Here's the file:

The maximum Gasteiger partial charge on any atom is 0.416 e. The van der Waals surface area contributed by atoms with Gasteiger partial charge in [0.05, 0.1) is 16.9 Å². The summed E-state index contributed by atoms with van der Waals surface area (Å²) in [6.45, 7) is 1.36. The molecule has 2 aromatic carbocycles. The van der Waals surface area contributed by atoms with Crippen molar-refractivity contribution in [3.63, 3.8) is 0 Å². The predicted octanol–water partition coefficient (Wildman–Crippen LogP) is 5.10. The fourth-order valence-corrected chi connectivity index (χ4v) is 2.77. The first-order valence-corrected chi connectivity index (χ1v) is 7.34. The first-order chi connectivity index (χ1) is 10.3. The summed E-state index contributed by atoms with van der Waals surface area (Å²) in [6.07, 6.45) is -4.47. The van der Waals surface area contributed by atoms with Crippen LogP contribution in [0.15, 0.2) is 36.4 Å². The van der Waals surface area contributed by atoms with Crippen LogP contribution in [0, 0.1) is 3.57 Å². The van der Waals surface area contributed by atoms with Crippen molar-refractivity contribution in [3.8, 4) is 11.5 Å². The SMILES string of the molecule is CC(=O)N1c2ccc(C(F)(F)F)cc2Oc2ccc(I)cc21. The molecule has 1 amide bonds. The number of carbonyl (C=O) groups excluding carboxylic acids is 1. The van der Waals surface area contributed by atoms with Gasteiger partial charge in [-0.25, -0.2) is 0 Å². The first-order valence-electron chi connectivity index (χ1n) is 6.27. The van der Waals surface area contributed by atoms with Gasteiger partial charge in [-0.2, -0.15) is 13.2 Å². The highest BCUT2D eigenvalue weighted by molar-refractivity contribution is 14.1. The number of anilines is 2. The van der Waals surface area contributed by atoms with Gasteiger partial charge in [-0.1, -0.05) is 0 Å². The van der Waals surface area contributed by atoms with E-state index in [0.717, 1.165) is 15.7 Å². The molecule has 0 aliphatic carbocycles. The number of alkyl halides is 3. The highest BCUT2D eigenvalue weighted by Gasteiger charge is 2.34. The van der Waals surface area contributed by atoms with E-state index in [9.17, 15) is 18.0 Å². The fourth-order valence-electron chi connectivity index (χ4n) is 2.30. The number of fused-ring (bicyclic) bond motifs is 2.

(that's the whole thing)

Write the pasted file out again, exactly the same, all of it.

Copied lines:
The maximum Gasteiger partial charge on any atom is 0.416 e. The van der Waals surface area contributed by atoms with Gasteiger partial charge in [0.05, 0.1) is 16.9 Å². The summed E-state index contributed by atoms with van der Waals surface area (Å²) in [6.45, 7) is 1.36. The molecule has 2 aromatic carbocycles. The van der Waals surface area contributed by atoms with Crippen molar-refractivity contribution in [3.63, 3.8) is 0 Å². The predicted octanol–water partition coefficient (Wildman–Crippen LogP) is 5.10. The fourth-order valence-corrected chi connectivity index (χ4v) is 2.77. The first-order valence-corrected chi connectivity index (χ1v) is 7.34. The first-order chi connectivity index (χ1) is 10.3. The summed E-state index contributed by atoms with van der Waals surface area (Å²) in [6.07, 6.45) is -4.47. The van der Waals surface area contributed by atoms with Crippen LogP contribution in [0.15, 0.2) is 36.4 Å². The van der Waals surface area contributed by atoms with Crippen LogP contribution in [0, 0.1) is 3.57 Å². The van der Waals surface area contributed by atoms with Crippen molar-refractivity contribution in [3.8, 4) is 11.5 Å². The SMILES string of the molecule is CC(=O)N1c2ccc(C(F)(F)F)cc2Oc2ccc(I)cc21. The molecule has 1 amide bonds. The number of carbonyl (C=O) groups excluding carboxylic acids is 1. The van der Waals surface area contributed by atoms with Gasteiger partial charge in [-0.25, -0.2) is 0 Å². The first-order valence-electron chi connectivity index (χ1n) is 6.27. The van der Waals surface area contributed by atoms with Gasteiger partial charge in [-0.2, -0.15) is 13.2 Å². The highest BCUT2D eigenvalue weighted by molar-refractivity contribution is 14.1. The number of anilines is 2. The van der Waals surface area contributed by atoms with Gasteiger partial charge in [-0.1, -0.05) is 0 Å². The van der Waals surface area contributed by atoms with E-state index in [0.717, 1.165) is 15.7 Å². The molecule has 0 aliphatic carbocycles. The number of alkyl halides is 3. The highest BCUT2D eigenvalue weighted by Gasteiger charge is 2.34. The van der Waals surface area contributed by atoms with E-state index in [9.17, 15) is 18.0 Å². The fourth-order valence-electron chi connectivity index (χ4n) is 2.30. The number of fused-ring (bicyclic) bond motifs is 2.